WASHINGTON, July 26 (Reuters) – BoU.S. Senator Bob Menendez said on Wednesday he still had concerns about the sale of F-16 fighter jets to Turkey, and had not changed his hold on the sale of the aircraft.
There is “nothing new,” Menendez, the Democratic chairman of the Senate Foreign Relations Committee, told Reuters at the Capitol. “We continue to raise our concerns.”
During the informal review process for major weapons sales, the leaders of the Senate Foreign Relations and House Foreign Affairs committees can put “holds” on the deals, stopping them over issues including human rights concerns.
Menendez has long opposed the potential sale of the F-16s to Turkey over issues including Turkey’s resistance to the ratification of Sweden’s NATO membership, concerns about human rights abuses and Turkish overflights of Greek airspace.
NATO member Turkey requested in October 2021 to buy $20 billion of Lockheed Martin Corp (LMT.N) F-16 fighters and nearly 80 modernization kits for its existing warplanes. President Joe Biden’s administration supports the sale.
Ankara had held out on the ratification of Sweden’s NATO membership for months, accusing Stockholm of doing too little against people Turkey sees as terrorists, mainly Kurdish members of the outlawed Kurdistan Workers Party (PKK). But President Tayyip Erdogan said on July 10 he would forward the ratification to parliament when it reopens in the autumn.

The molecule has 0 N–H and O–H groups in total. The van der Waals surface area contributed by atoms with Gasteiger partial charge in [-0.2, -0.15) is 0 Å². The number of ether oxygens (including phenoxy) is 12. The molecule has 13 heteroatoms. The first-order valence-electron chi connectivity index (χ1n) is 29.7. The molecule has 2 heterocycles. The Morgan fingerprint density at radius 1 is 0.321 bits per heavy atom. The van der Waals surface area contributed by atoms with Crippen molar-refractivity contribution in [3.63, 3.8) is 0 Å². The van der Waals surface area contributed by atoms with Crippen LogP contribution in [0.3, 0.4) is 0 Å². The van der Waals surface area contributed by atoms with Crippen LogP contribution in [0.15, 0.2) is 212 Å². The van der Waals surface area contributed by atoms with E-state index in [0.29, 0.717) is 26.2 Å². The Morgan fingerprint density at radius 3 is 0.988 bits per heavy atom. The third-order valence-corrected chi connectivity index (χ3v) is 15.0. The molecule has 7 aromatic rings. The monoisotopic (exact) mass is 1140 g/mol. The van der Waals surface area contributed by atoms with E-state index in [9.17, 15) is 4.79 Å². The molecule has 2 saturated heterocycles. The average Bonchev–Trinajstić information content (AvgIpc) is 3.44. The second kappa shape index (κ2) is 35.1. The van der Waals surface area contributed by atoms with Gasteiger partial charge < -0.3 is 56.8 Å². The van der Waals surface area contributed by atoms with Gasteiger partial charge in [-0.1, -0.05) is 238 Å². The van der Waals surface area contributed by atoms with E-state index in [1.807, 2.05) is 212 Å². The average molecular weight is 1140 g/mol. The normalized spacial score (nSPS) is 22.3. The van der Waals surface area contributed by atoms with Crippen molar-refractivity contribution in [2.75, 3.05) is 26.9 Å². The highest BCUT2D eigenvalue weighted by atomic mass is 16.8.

Menendez spoke more about Turkey later on Wednesday during a confirmation hearing for Biden’s nominee to be assistant secretary of state for European and Eurasian affairs.
“Sweden still hasn’t received a vote from Turkey even though Erdogan said, ‘Yes, OK, Sweden should be in.’ He could have called the parliament. He could have had the vote. He hasn’t had it,” Menendez said.
Menendez also cited concern about Turkey’s relations with Greece, asking, “How does it work for us to have one NATO ally be belligerent to another and someone sell them F-16s?”
A State Department spokesperson said the department would continue consultation.
The spokesperson said Biden has long been clear that he supports the sale. “This is about facilitating NATO interoperability and is in the U.S. national interest,” the spokesperson said.
Reporting by Patricia Zengerle; editing by Jonathan Oatis
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